We’re building an autocomplete. These are sometimes called typeaheads. They can help users answer questions, and help services get more consistent data.
We’ve started with one that will work really well for users providing country information – we’re calling it a country and territory picker. We will also look at other uses for autocompletes – things like picking a medical condition, or finding a document you have.
Our new country and territory picker looks like this:
There are already quite a few different autocompletes out there – so why are we building our own?
We looked through quite a few and found that the majority had issues with accessibility. Many didn’t even consider it. Those that concentrated on accessibility often had usability issues or were lacking in features.
We want our picker to have up to date data, so we also need it to work well with registers.
Our new picker does three things well:
- makes it easy to pick a country
- is accessible to all
- uses accurate and up to date data
Making it easy to pick a country
We’ve designed our picker to make it really easy to pick a country (or territory). We let users type in the name they know, and we’ll try to correct typos too. Based on the principle of ‘Do the hard work to make it simple’ - if we have an idea what the user means, we can suggest an answer.
There are lots of different ways of saying you’re from the UK or one of its territories. Often, users will tell us they’re from Great Britain or England – where the service would like to know the country. We’ve made sure a whole range of aliases will work – for example: if the user types in UK, U.K, United, GB or Great, we can answer ‘United Kingdom’.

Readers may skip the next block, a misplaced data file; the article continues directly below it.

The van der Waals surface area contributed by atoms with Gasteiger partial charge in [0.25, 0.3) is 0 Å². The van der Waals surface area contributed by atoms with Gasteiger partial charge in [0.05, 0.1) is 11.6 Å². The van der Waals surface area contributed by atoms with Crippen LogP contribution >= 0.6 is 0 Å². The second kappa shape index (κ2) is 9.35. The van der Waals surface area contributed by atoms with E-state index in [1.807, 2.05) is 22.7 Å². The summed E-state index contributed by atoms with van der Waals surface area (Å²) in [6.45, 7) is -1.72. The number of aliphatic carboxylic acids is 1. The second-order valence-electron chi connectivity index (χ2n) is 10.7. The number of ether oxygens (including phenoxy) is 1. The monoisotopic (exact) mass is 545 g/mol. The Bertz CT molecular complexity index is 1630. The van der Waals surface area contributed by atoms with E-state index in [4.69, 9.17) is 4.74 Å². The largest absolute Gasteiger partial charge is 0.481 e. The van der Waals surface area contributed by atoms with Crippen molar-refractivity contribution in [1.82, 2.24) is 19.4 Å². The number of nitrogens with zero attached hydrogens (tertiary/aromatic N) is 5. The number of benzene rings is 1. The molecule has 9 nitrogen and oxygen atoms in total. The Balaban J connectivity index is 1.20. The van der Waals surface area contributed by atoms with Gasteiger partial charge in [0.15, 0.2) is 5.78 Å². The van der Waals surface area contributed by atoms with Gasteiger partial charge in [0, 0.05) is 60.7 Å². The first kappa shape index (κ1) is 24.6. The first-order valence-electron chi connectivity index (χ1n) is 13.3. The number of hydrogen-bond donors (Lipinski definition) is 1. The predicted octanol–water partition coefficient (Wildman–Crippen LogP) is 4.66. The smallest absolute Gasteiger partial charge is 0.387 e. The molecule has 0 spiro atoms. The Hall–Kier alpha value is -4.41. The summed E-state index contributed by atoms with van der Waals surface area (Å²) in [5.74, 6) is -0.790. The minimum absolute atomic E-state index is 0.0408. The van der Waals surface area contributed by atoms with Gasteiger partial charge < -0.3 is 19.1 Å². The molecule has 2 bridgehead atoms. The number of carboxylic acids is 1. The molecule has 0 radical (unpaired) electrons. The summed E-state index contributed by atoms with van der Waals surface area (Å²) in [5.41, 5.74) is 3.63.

Services will be able to decide whether they’d like countries like Scotland or Wales to map to their parent country, or whether they should appear as separate countries. Similarly we support local names for countries (endonyms) – so if a user enters ‘Deutschland’ we can answer with ‘Germany’.
We’ve done 4 rounds of usability testing of our new picker and are really happy with how it’s working.
Making it accessible to all
Most existing autocompletes are not very accessible. The Home Office and DWP have done some great work to improve things in this area, and we’ve learned a lot of lessons from their autocomplete.
We’ve tested our picker in a range of assistive technologies and have built it from the ground up to work well for them. It’s been reviewed by the Digital Accessibility Centre, and we’re planning further usability testing with users with access needs to make sure it works for them. Once we’ve finished building it, we will book another accessibility test.
Using accurate and up to date data
Our picker uses the country register and territory register so has an accurate list of countries. It adds its own data about synonyms, endonyms and common typos. We’re looking at a way a way to keep this data up to date so that services can stay current with updates.
Next steps for us
We’re already well on our way with developing our picker.
It will be released in two forms:
- A country-and-territory-specific autocomplete that links with registers (prototype code here)
- A generic accessible autocomplete (code here)
We’ll be blogging shortly about our accessibility testing of the new picker, and some of the things we learned whilst designing and building it.
Try the picker
You can try a demo of the new picker here. (warning: hacky prototype code!)
We’re looking for services to trial the picker so we can see how it works for them - both for countries and as a generic autocomplete. If this sounds like you, get in touch with email@example.com.